My previous post gives you the link to a blog, and that blog gives you the link to Ad Age, who wrote the story.
But if Ad Age wrote the story, why did I go through a blog to find it?
Here is the title tag and URL of the Ad Age story:
Advertising Age – Better ROI From YouTube Video Than Super Bowl Spot
The same data from the Digital Age blog entry:
DigitalAgency: YouTube beats SuperBowl:
I mentioned the story to Ian, who asked for a link. So I went to google. Did I type in “Better ROI From YouTube Video Than Super Bowl Spot” or “youtube beats superbowl”? Of course the latter- much easier to remember, and gets the point across in the least possible words.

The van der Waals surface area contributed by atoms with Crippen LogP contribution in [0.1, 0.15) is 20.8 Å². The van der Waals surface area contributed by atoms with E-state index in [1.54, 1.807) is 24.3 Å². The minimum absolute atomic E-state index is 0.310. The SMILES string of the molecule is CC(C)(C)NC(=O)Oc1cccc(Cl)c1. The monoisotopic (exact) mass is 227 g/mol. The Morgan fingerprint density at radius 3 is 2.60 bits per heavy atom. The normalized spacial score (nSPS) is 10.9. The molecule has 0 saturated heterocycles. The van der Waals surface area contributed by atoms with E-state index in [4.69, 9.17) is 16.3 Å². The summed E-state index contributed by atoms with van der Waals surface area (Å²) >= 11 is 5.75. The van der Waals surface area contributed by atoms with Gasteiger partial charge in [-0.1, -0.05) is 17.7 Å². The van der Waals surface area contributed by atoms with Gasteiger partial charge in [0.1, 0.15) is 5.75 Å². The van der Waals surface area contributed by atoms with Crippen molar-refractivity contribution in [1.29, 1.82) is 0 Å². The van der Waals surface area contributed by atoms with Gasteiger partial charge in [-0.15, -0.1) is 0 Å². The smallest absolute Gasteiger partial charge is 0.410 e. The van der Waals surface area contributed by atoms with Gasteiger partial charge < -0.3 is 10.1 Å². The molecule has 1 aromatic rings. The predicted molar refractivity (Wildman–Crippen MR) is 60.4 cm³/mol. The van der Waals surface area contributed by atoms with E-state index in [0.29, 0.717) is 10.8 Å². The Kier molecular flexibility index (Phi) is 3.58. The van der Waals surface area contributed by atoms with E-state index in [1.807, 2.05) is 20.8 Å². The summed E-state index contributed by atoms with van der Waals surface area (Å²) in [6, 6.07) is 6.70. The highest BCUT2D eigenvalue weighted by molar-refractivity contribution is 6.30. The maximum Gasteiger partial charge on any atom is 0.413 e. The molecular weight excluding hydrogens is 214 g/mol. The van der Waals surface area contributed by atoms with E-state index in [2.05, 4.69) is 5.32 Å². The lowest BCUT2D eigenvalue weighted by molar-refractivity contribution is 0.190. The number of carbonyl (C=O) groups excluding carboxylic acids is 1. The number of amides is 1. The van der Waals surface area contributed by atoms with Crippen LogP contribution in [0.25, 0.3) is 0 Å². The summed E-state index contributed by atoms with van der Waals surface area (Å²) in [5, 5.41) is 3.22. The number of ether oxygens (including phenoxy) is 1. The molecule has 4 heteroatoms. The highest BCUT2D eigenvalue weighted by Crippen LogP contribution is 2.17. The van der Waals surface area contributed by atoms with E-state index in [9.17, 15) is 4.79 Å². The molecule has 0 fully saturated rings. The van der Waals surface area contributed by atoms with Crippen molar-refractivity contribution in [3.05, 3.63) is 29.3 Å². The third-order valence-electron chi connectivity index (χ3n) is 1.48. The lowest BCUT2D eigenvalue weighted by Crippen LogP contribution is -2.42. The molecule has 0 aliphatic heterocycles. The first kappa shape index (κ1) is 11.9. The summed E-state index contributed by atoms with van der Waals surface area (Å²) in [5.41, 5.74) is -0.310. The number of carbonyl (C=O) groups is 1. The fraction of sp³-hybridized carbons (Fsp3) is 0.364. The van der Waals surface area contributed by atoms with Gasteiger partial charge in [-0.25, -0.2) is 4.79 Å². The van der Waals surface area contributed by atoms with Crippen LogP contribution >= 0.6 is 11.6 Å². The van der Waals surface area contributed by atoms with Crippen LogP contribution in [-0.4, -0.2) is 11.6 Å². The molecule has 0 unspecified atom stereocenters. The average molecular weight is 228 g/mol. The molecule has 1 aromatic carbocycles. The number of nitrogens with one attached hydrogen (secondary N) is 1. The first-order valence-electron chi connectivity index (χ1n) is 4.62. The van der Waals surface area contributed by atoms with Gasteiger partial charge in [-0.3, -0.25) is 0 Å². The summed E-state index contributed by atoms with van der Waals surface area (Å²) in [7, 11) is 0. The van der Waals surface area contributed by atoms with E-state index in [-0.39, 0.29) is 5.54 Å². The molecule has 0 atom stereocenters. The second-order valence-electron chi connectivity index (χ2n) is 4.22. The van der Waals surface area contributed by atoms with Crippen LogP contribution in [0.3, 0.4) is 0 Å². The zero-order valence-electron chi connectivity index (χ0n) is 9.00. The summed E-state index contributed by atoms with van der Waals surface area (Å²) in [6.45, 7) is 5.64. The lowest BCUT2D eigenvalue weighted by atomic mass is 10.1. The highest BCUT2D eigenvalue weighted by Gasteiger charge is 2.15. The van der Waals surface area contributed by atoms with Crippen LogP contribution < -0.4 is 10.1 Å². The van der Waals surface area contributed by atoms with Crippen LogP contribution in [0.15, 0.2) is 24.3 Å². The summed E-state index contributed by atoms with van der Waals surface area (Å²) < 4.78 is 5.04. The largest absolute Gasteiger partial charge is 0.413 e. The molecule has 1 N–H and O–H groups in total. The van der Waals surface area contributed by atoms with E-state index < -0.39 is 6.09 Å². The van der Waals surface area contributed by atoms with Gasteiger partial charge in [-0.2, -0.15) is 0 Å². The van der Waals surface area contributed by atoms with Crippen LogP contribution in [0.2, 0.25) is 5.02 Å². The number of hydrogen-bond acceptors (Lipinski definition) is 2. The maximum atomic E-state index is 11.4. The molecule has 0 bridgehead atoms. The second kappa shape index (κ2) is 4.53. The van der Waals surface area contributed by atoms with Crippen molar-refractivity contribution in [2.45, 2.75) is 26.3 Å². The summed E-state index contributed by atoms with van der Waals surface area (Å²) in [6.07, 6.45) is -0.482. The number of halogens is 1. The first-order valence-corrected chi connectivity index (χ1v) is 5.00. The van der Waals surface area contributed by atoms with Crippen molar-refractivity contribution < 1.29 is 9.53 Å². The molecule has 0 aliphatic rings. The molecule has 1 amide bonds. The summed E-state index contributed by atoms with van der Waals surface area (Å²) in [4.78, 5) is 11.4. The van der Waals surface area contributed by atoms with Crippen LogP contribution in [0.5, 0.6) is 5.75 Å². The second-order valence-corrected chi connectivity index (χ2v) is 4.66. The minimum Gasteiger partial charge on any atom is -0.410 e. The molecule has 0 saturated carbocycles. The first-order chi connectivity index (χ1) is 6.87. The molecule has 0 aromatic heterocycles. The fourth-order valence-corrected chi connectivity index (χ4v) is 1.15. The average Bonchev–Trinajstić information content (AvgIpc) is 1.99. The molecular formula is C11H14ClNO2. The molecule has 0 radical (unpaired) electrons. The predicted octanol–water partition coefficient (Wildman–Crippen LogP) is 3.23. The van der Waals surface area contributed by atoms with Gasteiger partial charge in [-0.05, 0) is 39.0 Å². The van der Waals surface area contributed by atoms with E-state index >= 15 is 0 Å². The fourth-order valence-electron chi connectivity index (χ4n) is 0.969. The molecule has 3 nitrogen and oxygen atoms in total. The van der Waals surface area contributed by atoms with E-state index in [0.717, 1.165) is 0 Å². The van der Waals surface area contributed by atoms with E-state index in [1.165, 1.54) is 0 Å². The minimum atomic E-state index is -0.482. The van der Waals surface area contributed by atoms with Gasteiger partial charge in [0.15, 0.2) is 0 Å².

Which is why I saw Digital Agency as #1 in google, while the Ad Age article is not in the top #30.
The title tags and the URLs matter a lot to search engines. Look at the URLs I listed- one includes “youtube beats” while the other has no relevant data.
This is why most blogging software puts the title of the blog post into the URL. To see for yourself, click on the title of this article (to get to unique page where this article is, as opposed to the main blog page.) Now look at the title at the top of your browser screen.
Something like that should not be hard for Ad Age to do, but because they don’t, I go to a blog to find out what Ad Age has to say.
Lesson: a) write news, b) when you build a site, make the title tags short, sweet, and relevant, and c) write news.